January 3, 2007

Education Reform Suggestion: Scrap the Middle Schools?

Marc Comtois

In his innaugural address, Governor Carcieri vowed to reform our current education system. As Maggie Gallagher reports, maybe getting rid of "middle schools" entirely is one worthwhile goal.

According to the New York Post, almost 50 of the city's 220 middle schools have closed in the last two years, part of a plan to move back toward the old K-8 grammar school model. New York City is joining Baltimore, Cleveland, Cincinnati, Philadelphia and Pittsburgh, among other urban school districts.

Why did this take the "experts" so long? Many parents can tell you: If an otherwise decent school district has a problem school, it's going to be the junior high. And even high-functioning middle schools can be a problem for the students in them.

After a miserable two years in junior high school, for example, my niece entered high school in Oregon this fall. We all breathed a sigh of relief. A straight-A student, she was never in any academic trouble, but the social horrors of junior high school for this graceful, outgoing teen left us all stressed on her behalf. The level of peer-generated torture suddenly dropped considerably.

Apparently we are not the only ones. The most striking research result of our middle-school mania is that American early adolescents are unusually miserable, according to international survey data.

"Folks have been aware, in achievement terms, that what happens in the middle grades is disappointing," Douglas J. MacIver, a principal research scientist at Johns Hopkins University's Center for the Social Organization of Schools, told Education Week. "But I don't think they realized how stressed middle-school students are."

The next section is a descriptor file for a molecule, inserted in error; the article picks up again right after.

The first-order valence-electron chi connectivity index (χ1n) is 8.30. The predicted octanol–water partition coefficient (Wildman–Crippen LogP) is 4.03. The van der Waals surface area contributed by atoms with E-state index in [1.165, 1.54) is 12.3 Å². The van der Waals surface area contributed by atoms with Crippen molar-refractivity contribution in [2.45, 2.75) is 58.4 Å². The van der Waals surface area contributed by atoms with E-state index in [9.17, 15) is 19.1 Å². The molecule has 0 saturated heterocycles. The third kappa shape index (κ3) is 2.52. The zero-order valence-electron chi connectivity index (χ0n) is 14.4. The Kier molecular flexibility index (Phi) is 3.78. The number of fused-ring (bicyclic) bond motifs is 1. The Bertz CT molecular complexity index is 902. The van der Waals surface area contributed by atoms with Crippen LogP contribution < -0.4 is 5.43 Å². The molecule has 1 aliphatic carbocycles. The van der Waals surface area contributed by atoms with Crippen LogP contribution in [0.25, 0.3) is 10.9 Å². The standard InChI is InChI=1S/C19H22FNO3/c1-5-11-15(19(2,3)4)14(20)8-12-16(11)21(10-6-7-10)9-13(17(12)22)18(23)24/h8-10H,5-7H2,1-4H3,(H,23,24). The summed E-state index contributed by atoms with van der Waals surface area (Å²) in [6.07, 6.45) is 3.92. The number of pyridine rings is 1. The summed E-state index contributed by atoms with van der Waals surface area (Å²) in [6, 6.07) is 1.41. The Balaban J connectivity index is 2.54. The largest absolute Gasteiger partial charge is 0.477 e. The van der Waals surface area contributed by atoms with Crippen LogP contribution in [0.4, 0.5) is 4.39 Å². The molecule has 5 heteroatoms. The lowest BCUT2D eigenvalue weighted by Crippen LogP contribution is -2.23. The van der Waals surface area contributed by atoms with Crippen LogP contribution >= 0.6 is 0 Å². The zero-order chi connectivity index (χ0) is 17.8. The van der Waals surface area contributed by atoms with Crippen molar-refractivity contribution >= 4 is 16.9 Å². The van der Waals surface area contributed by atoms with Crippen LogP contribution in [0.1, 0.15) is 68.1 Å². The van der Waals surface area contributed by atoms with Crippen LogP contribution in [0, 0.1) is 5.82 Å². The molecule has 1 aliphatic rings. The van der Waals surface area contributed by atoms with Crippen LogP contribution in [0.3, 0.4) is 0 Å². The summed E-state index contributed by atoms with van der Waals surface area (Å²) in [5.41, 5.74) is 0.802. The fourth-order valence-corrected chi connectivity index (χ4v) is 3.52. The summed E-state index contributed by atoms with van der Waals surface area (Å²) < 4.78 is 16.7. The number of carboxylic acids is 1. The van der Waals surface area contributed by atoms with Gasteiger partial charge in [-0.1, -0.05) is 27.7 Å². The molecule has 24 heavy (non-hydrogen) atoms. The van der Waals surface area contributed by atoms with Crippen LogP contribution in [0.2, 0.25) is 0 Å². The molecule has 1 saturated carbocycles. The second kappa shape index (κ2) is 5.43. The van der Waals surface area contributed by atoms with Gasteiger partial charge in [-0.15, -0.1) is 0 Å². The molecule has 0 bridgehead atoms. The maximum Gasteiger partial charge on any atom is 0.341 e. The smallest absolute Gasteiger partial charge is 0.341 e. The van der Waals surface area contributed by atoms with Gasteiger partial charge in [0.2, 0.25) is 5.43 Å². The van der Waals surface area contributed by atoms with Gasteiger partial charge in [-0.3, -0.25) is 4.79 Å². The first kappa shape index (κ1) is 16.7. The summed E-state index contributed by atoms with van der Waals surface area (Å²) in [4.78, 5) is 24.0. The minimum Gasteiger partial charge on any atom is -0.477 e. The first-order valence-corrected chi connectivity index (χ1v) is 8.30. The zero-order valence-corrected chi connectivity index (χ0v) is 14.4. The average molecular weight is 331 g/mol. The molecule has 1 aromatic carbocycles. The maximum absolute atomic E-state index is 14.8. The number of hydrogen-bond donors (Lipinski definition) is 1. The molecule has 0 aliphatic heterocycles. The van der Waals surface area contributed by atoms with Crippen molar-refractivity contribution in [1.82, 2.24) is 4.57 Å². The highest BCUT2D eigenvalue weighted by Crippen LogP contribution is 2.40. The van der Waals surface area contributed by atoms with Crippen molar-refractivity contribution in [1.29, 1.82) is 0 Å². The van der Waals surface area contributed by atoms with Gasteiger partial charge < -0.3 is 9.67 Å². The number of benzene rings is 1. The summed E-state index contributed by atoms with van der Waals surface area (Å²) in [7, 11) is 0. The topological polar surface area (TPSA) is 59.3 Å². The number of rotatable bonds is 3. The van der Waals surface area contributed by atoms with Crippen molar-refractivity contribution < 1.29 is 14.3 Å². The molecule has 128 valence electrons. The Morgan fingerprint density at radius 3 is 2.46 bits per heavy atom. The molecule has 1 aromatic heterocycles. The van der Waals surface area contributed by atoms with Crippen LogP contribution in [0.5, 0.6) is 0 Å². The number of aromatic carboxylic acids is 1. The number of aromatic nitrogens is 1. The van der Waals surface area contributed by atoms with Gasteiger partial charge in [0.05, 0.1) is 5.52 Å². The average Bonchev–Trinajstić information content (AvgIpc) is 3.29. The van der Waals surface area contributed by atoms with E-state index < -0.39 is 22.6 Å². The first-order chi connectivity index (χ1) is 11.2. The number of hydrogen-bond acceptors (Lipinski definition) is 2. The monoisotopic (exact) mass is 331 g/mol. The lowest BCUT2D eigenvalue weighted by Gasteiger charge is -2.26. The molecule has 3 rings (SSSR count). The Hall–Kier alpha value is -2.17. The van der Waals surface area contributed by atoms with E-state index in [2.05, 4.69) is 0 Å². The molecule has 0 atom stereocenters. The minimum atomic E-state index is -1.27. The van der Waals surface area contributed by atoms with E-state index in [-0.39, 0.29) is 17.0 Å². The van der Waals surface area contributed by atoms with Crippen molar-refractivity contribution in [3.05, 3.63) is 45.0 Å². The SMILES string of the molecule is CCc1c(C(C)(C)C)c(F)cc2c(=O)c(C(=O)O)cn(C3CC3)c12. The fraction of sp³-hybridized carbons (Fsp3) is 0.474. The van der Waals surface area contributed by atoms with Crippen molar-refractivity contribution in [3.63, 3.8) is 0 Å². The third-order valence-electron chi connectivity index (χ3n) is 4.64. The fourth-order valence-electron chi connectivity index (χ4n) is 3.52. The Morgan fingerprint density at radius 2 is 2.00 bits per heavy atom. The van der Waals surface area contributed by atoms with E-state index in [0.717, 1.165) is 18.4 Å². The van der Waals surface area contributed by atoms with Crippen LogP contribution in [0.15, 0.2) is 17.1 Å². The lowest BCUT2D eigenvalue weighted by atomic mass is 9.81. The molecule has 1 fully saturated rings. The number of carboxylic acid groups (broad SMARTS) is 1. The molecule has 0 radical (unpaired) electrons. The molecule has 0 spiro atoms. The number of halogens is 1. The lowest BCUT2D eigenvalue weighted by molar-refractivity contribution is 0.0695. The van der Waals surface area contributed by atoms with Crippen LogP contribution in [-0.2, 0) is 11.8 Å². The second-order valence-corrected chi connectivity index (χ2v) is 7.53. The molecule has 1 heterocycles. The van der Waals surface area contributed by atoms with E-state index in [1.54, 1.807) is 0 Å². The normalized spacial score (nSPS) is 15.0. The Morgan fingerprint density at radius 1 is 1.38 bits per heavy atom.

...This June, Pittsburgh closed seven middle schools and doubled the number of K-8 elementary schools. One advantage of the K-8 model is that it tends to spread the potentially problematic middle-graders around...Brent Johnson, a former principal in Pittsburgh, credits his school's performance...to the fact that he has between 100 and 500 fewer middle-graders to deal with than the average middle school. About half his sixth-, seventh- and eighth-graders have been in the school since kindergarten, making relationships with teachers, administrators, and their "buy-in" to the school culture more likely. The K-8 model tends to keep parents more attached and involved, too, another plus for the model, according to the Rand Corp. study.

Plus, when kids stay in grade school, they tend to stay "younger, longer," reports a Long Beach, Calif., principal, and that's been my experience, too. I didn't pick a Catholic grade school for my younger son because of the K-8 structure that most Catholic schools retain, but I immediately noticed the benefits. Same kids, same principal, same parents for eight years -- it does build community. And maybe it's a "kibbutz effect," but kids who have been in class together since kindergarten seem less eager to launch into the distracting peer torture of premature dating games.

"It turns out the onset of puberty is really a bad reason to try to move kids to another structure and to another school altogether," the Rand report's primary author, Jaana Juvonen, told Education Week.

Another bad idea from ed school hits the dust.

I know that Julia Steiny, for one, has written extensively on the perils that middle schools can pose to our pubescent progeny. I realize that the current infrastructure of our school districts probably wouldn't support such a change, but I wonder if educators in RI would concur with this, at least conceptually?

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Bob Walsh. Paging Mr. Bob Walsh. Your opinion is requested. Please pick up a white courtesy phone.

Posted by: Greg at January 3, 2007 3:13 PM